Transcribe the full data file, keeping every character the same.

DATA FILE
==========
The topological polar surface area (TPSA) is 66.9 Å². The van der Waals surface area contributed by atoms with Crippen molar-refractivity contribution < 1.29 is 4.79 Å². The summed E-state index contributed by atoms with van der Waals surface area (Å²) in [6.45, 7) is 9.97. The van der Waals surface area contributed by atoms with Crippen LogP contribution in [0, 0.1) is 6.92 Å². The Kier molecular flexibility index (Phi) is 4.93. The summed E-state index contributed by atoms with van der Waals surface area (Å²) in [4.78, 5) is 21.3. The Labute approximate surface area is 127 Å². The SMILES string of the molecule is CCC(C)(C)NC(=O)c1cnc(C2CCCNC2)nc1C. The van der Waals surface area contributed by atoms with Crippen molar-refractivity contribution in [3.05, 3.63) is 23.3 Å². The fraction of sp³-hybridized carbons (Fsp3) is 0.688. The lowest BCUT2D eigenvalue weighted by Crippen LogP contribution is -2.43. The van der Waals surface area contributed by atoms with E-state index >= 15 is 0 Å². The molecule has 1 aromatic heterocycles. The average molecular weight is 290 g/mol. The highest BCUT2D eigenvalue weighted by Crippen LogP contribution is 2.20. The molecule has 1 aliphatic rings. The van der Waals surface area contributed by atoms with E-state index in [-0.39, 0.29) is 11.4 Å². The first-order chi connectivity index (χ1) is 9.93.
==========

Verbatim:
The topological polar surface area (TPSA) is 66.9 Å². The van der Waals surface area contributed by atoms with Crippen molar-refractivity contribution < 1.29 is 4.79 Å². The summed E-state index contributed by atoms with van der Waals surface area (Å²) in [6.45, 7) is 9.97. The van der Waals surface area contributed by atoms with Crippen LogP contribution in [0, 0.1) is 6.92 Å². The Kier molecular flexibility index (Phi) is 4.93. The summed E-state index contributed by atoms with van der Waals surface area (Å²) in [4.78, 5) is 21.3. The Labute approximate surface area is 127 Å². The SMILES string of the molecule is CCC(C)(C)NC(=O)c1cnc(C2CCCNC2)nc1C. The van der Waals surface area contributed by atoms with Crippen molar-refractivity contribution in [3.05, 3.63) is 23.3 Å². The fraction of sp³-hybridized carbons (Fsp3) is 0.688. The lowest BCUT2D eigenvalue weighted by Crippen LogP contribution is -2.43. The van der Waals surface area contributed by atoms with E-state index >= 15 is 0 Å². The molecule has 1 aromatic heterocycles. The average molecular weight is 290 g/mol. The highest BCUT2D eigenvalue weighted by Crippen LogP contribution is 2.20. The molecule has 1 aliphatic rings. The van der Waals surface area contributed by atoms with E-state index in [-0.39, 0.29) is 11.4 Å². The first-order chi connectivity index (χ1) is 9.93.